Currently, this equipment often enforces this permitted data rate by allocating a maximum rate for each physical link belonging to the group. The equipment sets this per-link maximum rate as the subscriber's permitted data rate divided by the number of active physical links in the subscriber's group. For example, if a group has two 100 Mbps physical links, and the permitted data rate assigned to the group is 150 Mbps, the equipment at one end permits the remote equipment to transmit data packets on each of the two physical links at a rate of no more than 75 Mbps. Thus, if the remote equipment transmits data on either of the two physical links at a rate in excess of 75 Mbps, the local equipment may drop a subset of the data packets received on that link.

If one of the links in the group fails or the remote equipment transmits more than the per-link maximum rate on one link but less than the per-link maximum rate on another, the local equipment may prevent the remote equipment from using as much of the permitted rate as possible. If one of the two 100 Mbps links of the above-mentioned group fails, the subscriber will only be able to transmit data at 75 Mbps. If the remote equipment attempts to transmit 90 Mbps on the only available physical link of the group, the local equipment may drop 15 Mbps because that physical link has exceeded its allocated 75 Mbps per-link maximum rate. This 15 Mbps is dropped despite the fact that the remote equipment has not exceeded its permitted data rate of 150 Mbps and the group of links still has a physical maximum data rate of 100 Mbps.

Or, if neither of the physical links fails but the remote equipment attempts to transmit 100 Mbps on one link and only 50 Mbps on the other, the local equipment may only permit the subscriber to transmit data at 125 Mbps. In this case the local equipment drops 25 Mbps of the data packets received on a first physical link for exceeding the physical link's allocated portion —75 Mbps—even though the subscriber has not exceeded its permitted data rate of 150 Mbps.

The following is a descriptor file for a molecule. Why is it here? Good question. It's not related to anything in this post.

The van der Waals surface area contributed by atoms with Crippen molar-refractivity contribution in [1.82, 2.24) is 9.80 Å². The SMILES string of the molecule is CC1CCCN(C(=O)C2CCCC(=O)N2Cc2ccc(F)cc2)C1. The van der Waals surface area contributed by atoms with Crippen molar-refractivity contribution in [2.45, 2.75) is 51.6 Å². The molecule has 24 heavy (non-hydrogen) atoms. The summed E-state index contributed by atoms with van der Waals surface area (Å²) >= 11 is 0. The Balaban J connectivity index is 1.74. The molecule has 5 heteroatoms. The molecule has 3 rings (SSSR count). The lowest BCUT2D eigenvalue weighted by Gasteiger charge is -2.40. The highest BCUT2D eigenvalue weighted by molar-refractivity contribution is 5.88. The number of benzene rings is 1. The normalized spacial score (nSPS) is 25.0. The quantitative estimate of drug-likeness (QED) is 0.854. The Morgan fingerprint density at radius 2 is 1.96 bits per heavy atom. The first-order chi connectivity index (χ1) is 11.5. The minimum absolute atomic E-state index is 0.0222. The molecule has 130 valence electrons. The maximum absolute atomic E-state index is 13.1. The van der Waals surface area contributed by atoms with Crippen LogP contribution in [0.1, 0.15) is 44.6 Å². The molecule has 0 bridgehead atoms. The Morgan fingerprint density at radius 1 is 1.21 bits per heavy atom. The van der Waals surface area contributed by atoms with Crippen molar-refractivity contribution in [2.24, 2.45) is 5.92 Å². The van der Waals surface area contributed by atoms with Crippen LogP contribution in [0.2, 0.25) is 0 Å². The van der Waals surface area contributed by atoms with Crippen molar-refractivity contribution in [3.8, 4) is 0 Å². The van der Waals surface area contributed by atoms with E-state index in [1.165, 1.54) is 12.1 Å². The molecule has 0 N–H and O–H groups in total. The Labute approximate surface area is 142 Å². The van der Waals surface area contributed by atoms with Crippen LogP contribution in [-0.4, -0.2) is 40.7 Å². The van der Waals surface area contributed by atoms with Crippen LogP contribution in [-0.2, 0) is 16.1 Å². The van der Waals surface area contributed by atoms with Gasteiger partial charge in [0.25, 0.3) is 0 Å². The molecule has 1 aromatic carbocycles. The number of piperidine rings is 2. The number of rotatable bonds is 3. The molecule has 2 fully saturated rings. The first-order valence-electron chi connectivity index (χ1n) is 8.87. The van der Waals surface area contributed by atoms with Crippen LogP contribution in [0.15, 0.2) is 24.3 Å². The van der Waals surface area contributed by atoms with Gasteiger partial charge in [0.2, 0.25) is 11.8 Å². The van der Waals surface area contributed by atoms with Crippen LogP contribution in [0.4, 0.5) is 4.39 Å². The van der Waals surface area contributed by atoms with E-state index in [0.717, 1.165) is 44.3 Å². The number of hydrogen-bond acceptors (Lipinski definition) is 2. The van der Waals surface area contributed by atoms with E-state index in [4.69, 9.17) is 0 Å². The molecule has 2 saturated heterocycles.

SUMMARY

This document describes tools that enable data network equipment to use its permitted data rate or physical maximum rate even if one of its links fails or it transmits more data on some links than others. To do so, the tools may track how much of a permitted data rate is used by a group of physical links. If the group is using more than the permitted data rate, the tools may limit the group to that rate. If some of the physical links in the group fail, the tools enable the group to use either its permitted data rate or the physical maximum rate of the group. In addition, the tools allow unique permitted data rates in two directions by a group of physical links. The tools may be used at ingress or egress modules within equipment depending upon the application and implementation.

This Summary is provided to introduce a selection of concepts in a simplified form that are further described below in the Detailed Description. This Summary is not intended to identify key or essential features of the claimed subject matter, nor is it intended to be used as an aid in determining the scope of the claimed subject matter. The term “tools,” for instance, may refer to system(s), method(s), computer-readable instructions, and/or technique(s) as permitted by the context above and throughout the document.

BRIEF DESCRIPTION OF THE DRAWINGS

FIG. 1 illustrates an exemplary operating environment in which various embodiments of the tools may operate.

FIG. 2 illustrates an exemplary apparatus capable of permitting a plurality of data streams to consume a permitted data rate.

FIG. 3 illustrates an exemplary method of permitting a plurality of data streams to consume a permitted data rate.

FIG. 4 illustrates an exemplary system capable of permitting a plurality of data streams to consume a permitted data rate.